Father Sergio Gamberoni (Director, Migrant Office, Catholic Diocese, Bergamo, Italy) illustrated the demographic movements from Bolivia to Bergamo that were prompted by the La Ciudad project since 1990 (adoption, mixed couples, work, friendship). The resulting community – 1/6 of the local population, primarily female, and almost exclusively Catholic – is made of people eager to keep their cultural roots alive (through dances like morenadas, tobas, chacareras, etc.) and equally committed to work to support the families in Bolivia and be integrated locally. Despite some internal and medical challenges, the community is seen as a dynamic presence in Bergamo.

The respondents addressed issues linked to foster care and education in the US, New Jersey and on our very campus, in order. Svetlana Shpiegel (Associate Professor, Social Work and Child Advocacy Dept., Montclair State University) provided a snapshot of the foster care system in the U.S., a really large system (400,000 children any given year, primarily BIPOC), which is state-based even though some regulations are federal. She stated that the main difference with Bolivia is that the U.S. privileges non-relative or relative care over group care (only 10%): its goal is to find permanent caregivers (adoptive parents or relatives), as institutions do not allow children to thrive. Special attention in these days is given to older adolescents (17-21) ready to leave the system and to high-need children, but these are very challenging placements due to lack of qualified families for such a task.


Arian Craig (Director, Red Hawk Fellows) explained how Montclair State University supports students coming from the foster care system, or homeless students and students with no family (170 at the moment): she provides mentoring in housing, finances, and life skills at large during and beyond their experience on campus, and oversees programs that provide food, clothing, books, etc.. Finally, Mario Gallo (Director of Admissions, St. Benedict’s Preparatory School, Newark, NJ, USA) brought the story of an urban school that since 1868 has embraced children with challenging backgrounds and created opportunities for them in education as well as sport and the arts. That evening the school body was represented by a select group of international and Hispanic students including Bolivian ones who came to Newark as part of a partnership with a soccer organization in – not Cochabamba but – Santa Cruz (see photo on the right below)!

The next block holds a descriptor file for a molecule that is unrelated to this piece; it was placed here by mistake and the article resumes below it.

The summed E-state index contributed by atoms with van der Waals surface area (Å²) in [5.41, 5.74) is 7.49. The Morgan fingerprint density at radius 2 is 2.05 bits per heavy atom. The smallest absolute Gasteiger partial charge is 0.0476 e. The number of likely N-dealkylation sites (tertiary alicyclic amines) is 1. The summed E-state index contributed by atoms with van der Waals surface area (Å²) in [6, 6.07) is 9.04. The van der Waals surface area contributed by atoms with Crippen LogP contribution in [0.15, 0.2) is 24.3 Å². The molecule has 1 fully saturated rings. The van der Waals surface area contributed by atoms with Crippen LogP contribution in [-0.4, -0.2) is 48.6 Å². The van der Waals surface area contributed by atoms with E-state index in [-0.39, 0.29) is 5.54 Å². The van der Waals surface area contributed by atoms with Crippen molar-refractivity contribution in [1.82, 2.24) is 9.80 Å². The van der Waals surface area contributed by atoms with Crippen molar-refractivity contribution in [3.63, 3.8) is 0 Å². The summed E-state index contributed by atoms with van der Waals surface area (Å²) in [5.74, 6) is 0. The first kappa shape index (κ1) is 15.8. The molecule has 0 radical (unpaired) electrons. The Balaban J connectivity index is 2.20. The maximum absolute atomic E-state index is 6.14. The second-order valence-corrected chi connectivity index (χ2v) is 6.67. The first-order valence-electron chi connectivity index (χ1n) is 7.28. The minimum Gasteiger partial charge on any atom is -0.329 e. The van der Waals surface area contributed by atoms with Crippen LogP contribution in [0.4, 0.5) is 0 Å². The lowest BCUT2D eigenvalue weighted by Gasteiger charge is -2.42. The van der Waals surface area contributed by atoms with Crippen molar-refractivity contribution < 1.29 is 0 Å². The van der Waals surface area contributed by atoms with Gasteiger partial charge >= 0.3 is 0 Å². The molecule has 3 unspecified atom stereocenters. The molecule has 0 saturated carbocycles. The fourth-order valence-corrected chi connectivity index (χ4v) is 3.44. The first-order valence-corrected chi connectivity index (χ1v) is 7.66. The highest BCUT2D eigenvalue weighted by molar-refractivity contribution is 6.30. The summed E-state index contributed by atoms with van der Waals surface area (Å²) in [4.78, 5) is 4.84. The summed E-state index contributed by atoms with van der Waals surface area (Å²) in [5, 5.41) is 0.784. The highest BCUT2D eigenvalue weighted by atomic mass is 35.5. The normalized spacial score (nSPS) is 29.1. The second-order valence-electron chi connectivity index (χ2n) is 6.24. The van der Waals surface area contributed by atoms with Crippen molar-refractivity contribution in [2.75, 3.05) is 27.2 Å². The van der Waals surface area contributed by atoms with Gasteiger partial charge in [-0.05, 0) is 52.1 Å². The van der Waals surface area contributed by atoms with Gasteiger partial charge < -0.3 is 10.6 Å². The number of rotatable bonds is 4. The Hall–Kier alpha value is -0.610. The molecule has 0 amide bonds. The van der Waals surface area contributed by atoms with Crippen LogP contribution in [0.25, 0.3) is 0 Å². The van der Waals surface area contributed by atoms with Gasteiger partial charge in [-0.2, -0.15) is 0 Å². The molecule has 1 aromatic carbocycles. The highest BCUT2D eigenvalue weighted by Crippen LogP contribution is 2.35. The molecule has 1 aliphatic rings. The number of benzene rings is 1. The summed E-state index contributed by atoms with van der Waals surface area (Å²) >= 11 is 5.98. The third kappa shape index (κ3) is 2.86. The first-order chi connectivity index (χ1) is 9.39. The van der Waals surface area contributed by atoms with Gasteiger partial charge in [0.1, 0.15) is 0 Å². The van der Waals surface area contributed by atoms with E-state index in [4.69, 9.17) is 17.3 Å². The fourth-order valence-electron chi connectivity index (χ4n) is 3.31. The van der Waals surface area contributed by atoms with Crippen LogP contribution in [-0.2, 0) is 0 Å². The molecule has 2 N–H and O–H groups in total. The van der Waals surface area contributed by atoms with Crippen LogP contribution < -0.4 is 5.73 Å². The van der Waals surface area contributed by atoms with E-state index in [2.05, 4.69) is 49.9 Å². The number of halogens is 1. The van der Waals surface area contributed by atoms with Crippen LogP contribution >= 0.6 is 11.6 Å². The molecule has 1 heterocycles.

The audience was very taken by the stories shared by the panelists, and a woman from Bolivia inquired into ways of helping from the U.S. Equally interesting is the proposal to consider La Ciudad for a research project, as Svetlana Shpiegel suggested. Attending MSU students such as Silvana Wilson and Dante Romero commented that an event about Bolivia and Italy actually made them aware of the U.S. foster care system whose size bewildered them.

As Teresa Fiore remarked, “The words of Fulvio Diploma are the ones that will resonate for a while after this event: ‘My dream is that one day La Ciudad will disappear and that the children will all find a family. We know that this is not possible, though, and the hope is that La Ciudad can become a day center of family support towards reintegration.’ This is the hope for any foster care system, regardless of its geographical location,” Fiore concluded.

For more information see webpage.

Organized and sponsored by the Inserra Endowed Chair in collaboration with the Italian Program (Dept. of World Languages and Cultures), the Dept. of Social Work and Child Advocacy, and the Red Hawk Fellows at Montclair State University. In partnership with Fondazione Patronato San Vincenzo, Bergamo (Italy) and St. Benedict’s Preparatory School, Newark, NJ. The event is included in the series Dentro/Afuera: The Interconnections between Italian and Latin American/Spanish Cultures and linked to the research project Memoria Presente: The Common Spanish Legacy in Italian and Latin American Cultures.